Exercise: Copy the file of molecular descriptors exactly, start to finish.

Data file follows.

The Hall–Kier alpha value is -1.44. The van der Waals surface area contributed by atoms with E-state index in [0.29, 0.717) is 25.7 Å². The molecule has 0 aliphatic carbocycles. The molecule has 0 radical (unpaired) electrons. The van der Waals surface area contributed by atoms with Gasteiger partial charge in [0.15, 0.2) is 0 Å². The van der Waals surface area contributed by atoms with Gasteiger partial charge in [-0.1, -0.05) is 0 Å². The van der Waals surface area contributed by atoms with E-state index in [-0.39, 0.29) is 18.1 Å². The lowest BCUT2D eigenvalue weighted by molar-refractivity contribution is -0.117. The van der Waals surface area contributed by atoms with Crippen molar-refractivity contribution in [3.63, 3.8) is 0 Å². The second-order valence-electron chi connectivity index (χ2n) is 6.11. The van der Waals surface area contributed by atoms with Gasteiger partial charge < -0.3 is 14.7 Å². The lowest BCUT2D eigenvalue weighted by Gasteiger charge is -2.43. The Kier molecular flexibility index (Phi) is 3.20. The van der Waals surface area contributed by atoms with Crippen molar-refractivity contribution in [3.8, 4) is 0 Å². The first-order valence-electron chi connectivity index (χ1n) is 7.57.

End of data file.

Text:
The Hall–Kier alpha value is -1.44. The van der Waals surface area contributed by atoms with E-state index in [0.29, 0.717) is 25.7 Å². The molecule has 0 aliphatic carbocycles. The molecule has 0 radical (unpaired) electrons. The van der Waals surface area contributed by atoms with Gasteiger partial charge in [0.15, 0.2) is 0 Å². The van der Waals surface area contributed by atoms with Gasteiger partial charge in [-0.1, -0.05) is 0 Å². The van der Waals surface area contributed by atoms with E-state index in [-0.39, 0.29) is 18.1 Å². The lowest BCUT2D eigenvalue weighted by molar-refractivity contribution is -0.117. The van der Waals surface area contributed by atoms with Crippen molar-refractivity contribution in [3.63, 3.8) is 0 Å². The second-order valence-electron chi connectivity index (χ2n) is 6.11. The van der Waals surface area contributed by atoms with Gasteiger partial charge < -0.3 is 14.7 Å². The lowest BCUT2D eigenvalue weighted by Gasteiger charge is -2.43. The Kier molecular flexibility index (Phi) is 3.20. The van der Waals surface area contributed by atoms with Crippen molar-refractivity contribution in [3.8, 4) is 0 Å². The first-order valence-electron chi connectivity index (χ1n) is 7.57.